However, Bishop Barron and the other bishops should also recognize the phenomenon and listen to what is being said. This is a chance to take the temperature of a sizeable segment of their flock, and the message that is coming across loud and clear is that there are a large number of Catholics who feel abandoned. They’re not all nut jobs, but they love the church and wonder why Pope Benedict resigned. They are increasingly bewildered by a pope they want to love, but who comes across as grumpy and distant, confused and confusing, out of focus and out of touch. They wonder where the McCarrick report is. They wonder why Archbishop Gregory–the successor of McCarrick is not pushing for full transparency. They are shocked by the betrayal of the Chinese Catholics to the communist regime. They wonder why the pope who was going to be such a reformer keeps surrounding himself with the cabal of plush, heretical German prelates, homosexualists, money launderers and modernists.
Is all of this true? It almost doesn’t matter if it is true. What matters is that is the perception of the crowd of disaffected Catholics. They feel ignored and marginalized, and in the meantime they are being thrown red meat every day by the media leaders of what is emerging as a neo-Donatist church within a church complete with their own unofficial hierarchy.
What’s to be done about it? Should the bad bishops put their heads in the sand as so many did in the sixteenth century? Ignoring the voices of dissent will not make them go away. So what should be done?
To quote the tired cliche, “It is better to light a candle than to curse the dark.” History shows that a frontal attack on religious dissenters doesn’t work. It only affirms what they thought already–that they are the few the faithful few and even their bishops are against them. An open attack only drives them further into their persecution complex and makes them raise the walls of their fortress a little bit higher. Attacks only confirm their self righteousness which then causes them to either retreat further or come out snarling and snapping.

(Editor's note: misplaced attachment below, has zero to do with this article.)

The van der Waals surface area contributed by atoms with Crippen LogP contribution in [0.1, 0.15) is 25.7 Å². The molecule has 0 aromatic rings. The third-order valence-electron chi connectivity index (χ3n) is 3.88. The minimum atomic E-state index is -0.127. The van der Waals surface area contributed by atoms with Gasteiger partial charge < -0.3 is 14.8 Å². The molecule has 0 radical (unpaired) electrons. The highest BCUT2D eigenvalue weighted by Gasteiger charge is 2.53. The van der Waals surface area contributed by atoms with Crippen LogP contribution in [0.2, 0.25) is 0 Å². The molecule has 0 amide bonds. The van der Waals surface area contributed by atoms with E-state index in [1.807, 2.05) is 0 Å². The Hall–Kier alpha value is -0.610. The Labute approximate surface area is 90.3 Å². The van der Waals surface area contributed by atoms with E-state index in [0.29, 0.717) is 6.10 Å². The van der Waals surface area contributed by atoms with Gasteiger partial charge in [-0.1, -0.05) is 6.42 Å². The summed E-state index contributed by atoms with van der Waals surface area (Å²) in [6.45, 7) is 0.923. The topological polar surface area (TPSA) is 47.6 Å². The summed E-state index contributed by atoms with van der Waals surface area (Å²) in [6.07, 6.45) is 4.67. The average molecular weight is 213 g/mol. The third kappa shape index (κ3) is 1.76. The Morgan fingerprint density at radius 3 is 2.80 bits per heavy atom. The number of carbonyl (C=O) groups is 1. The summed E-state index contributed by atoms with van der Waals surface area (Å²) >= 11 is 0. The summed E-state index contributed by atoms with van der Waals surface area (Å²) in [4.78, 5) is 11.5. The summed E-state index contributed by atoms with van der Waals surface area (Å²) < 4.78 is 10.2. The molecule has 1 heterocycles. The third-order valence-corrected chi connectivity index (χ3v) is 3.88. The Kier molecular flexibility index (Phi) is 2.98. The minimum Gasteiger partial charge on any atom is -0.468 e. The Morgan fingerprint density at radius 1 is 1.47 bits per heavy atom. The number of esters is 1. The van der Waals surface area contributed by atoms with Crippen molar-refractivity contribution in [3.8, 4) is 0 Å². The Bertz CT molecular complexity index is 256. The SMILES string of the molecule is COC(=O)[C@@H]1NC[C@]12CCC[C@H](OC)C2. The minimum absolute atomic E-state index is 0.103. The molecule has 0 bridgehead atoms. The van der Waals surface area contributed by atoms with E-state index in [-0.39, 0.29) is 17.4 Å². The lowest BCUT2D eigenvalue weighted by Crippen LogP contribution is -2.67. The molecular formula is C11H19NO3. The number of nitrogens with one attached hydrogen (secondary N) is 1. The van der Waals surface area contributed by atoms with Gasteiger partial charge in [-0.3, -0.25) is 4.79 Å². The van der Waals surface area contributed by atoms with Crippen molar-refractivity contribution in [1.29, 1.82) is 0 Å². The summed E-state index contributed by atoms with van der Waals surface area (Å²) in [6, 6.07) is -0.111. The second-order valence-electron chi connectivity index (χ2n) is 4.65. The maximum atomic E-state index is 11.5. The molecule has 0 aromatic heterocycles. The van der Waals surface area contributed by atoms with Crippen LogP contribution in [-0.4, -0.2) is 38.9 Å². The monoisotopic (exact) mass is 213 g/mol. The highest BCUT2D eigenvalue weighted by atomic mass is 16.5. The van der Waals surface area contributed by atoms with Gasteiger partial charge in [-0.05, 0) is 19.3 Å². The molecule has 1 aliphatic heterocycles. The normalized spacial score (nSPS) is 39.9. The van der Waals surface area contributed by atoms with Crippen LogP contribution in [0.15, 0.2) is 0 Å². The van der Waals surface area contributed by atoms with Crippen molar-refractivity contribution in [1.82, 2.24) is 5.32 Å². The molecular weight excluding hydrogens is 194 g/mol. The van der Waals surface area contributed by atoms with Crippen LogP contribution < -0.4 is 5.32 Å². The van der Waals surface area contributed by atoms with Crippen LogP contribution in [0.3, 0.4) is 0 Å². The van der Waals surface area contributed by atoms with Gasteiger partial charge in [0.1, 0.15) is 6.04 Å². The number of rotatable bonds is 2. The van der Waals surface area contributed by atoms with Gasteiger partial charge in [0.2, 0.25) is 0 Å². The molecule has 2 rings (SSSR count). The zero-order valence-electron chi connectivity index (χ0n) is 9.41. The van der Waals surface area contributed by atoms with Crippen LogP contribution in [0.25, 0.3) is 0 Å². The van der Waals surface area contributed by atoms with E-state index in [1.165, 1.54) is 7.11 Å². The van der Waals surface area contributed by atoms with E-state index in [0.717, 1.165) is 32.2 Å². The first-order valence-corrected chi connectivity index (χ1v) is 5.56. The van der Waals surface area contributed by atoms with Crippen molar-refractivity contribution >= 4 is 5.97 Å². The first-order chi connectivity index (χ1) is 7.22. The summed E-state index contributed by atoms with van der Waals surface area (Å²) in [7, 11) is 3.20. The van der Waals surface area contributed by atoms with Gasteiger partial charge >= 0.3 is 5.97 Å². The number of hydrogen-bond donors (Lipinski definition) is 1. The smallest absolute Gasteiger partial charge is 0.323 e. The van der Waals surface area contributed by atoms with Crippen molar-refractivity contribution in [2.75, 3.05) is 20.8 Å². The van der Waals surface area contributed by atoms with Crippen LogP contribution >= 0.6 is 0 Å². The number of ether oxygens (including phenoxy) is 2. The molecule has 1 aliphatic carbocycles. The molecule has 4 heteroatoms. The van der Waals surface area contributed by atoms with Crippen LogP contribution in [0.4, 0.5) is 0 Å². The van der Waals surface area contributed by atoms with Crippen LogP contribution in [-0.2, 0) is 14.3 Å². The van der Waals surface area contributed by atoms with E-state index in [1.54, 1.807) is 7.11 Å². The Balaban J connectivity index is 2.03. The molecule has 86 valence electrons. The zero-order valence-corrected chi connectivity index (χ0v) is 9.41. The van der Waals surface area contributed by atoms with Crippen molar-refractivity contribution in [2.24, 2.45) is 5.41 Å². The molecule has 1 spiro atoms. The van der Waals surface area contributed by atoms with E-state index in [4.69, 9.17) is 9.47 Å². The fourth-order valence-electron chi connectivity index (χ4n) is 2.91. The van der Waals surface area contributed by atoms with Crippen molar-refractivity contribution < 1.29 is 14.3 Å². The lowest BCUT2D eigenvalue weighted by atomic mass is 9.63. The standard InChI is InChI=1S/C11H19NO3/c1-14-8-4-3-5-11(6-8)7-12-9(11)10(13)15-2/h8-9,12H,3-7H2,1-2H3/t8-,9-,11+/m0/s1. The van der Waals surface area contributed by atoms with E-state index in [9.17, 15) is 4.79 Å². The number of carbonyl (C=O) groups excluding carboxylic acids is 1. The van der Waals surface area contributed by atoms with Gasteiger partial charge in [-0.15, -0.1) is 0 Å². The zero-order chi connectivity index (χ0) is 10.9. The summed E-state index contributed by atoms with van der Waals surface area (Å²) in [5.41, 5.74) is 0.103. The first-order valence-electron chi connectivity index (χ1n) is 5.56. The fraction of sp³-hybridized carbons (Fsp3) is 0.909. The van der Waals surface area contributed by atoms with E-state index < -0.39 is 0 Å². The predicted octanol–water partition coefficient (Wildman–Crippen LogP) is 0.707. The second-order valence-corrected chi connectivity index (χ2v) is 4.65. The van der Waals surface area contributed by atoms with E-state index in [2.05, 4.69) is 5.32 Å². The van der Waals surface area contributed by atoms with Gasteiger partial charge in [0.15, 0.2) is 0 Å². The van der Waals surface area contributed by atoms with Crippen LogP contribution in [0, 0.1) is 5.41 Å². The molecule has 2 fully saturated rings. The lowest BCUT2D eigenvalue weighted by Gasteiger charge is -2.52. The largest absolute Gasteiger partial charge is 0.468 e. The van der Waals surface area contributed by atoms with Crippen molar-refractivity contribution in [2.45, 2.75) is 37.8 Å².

Bishop Barron’s best response would be to work with his team and other like minded media providers to continue to produce excellent, orthodox, professional Catholic content. As he and so many other excellent Catholic apostolates are doing, this content should be up to date, positive, intelligent and beautifully produced. As much as possible it should be free or reasonably priced. There are more people out there who want this positive voice than those who are lapping up the tabloids, and there are more people who will respond to reason, balance, common sense, a sense of humor and a sense of proportion than the unhappy souls who feast on fear.
One of the key places Bishop Barron could start with this important work is to take the lead in his own diocese at the huge Los Angeles Religious Education Conference–weeding out the oddballs from the other side of the Catholic spectrum and bringing in the host of solid, upbeat, young and orthodox apostolates, religious orders, publishing houses and ministries. If it is a good thing to light a candle why not light a candle there?
This is the work of evangelization–to attract through a life and witness of authentic truth, beauty and goodness. When it comes to the dissenters, each one of us in leadership should listen to those voices and take them seriously. Beneath their anger, discontent and perhaps mixed motives, they too long for the truth. They long for justice. They long for a church that is strong, beautiful, true and bold.
They long for a Catholic witness that is free from corruption, striving for true morality and engaging with the world with grace, vigor and an authentic Christian witness.
Instead of attacking one another, let’s each one of us do what we can do with what we have where we are to live exactly that kind of radiant Christian life–showing the true life of Christ in all that we say and do.
Surely that’s a big enough challenge for anyone.